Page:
The House Appropriations Committee said the total $577.9 billion represents an increase of $5.2 billion over FY 2016 levels. The base funding level is a $2 billion increase, the panel said, and the OCO total is $3.2 billion over current levels.

“When combined with the $5.8 billion in supplemental funding enacted in the [CR] that passed in December, the total Defense funding for [FY] 2017 is $583.7 billion, an increase of $10.9 billion over [FY] 2016,” the committee said.

Those increases help provide an extra $1 billion for 11 additional F-35 Joint Strike Fighter aircraft, $979 million for 12 additional F/A-18 Super Hornets and $339.9 million for 25 Black Hawk helicopters. The measure funds a 2.1 percent pay raise for military and civilian employees.

Democrats in both chambers signed off on the plan, which is being treated as a conference agreement, and signaled they will support it on the House and Senate floors. House Appropriations Committee ranking member Rep. Nita Lowey (D-N.Y.) said the measure keeps faith with the discretionary spending caps set out in the two-year bipartisan budget agreement.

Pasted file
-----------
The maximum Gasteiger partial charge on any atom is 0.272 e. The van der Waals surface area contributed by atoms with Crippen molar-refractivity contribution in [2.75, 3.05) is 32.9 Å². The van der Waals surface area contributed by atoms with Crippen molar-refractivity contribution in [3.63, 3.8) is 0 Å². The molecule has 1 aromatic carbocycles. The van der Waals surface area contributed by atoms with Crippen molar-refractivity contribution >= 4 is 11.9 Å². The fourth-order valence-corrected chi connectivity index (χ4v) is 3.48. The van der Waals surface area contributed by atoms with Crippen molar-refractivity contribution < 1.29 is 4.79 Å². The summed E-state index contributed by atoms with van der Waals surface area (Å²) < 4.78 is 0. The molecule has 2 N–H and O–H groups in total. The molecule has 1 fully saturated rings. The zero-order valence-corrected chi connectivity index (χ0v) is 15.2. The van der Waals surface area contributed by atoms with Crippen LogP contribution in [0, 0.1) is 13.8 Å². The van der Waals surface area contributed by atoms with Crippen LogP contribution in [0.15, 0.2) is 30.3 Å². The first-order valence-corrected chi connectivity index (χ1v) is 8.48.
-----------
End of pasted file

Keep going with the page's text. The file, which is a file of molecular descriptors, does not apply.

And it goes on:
“Unlike the Defense appropriations bill passed by the House last June, this bill does not break statutory spending limits nor does it create a shortfall in funding mid-year, which would have affected salaries and mission support for men and women serving bravely in harm’s way,” Lowey said.

‘Cromnibus’ on Tap?

Senate Appropriations Committee ranking member Sen. Patrick Leahy (D-Vt.) also called the massive bill “a promising start.” But he said Defense is only one of 11 bills that still has to be finished.

“Now that one party controls the White House and both chambers of Congress, it is incumbent upon them to continue to move us toward that finish line by ensuring that any changes to one bill do not come at the cost of another, and by keeping partisan politics out of the appropriations process,” Leahy said.

Leahy echoed Senate Minority Whip Dick Durbin (D-Ill.), the senior Democrat on the Appropriations Defense Subcommittee, who said controversial riders are a threat to finishing the non-defense bills. Durbin recently suggested a scenario could evolve where some bills are completed via an omnibus and others covered by another CR—or a “cromnibus”—as seen in some prior years.

For his part, Ryan expressed concern about a CR only for Defense.

"[A] continuing resolution is uniquely bad for the military,” Ryan said. "[T]hey have to buy exactly what they bought last year, this year. That’s not how the military operates. Whether it’s munitions, whether it’s supplies, they need to have the flexibility through an appropriations bill that you don’t have in a continuing resolution to be able to customize what they need.”

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To contact the editor responsible for this story: Paul Hendrie at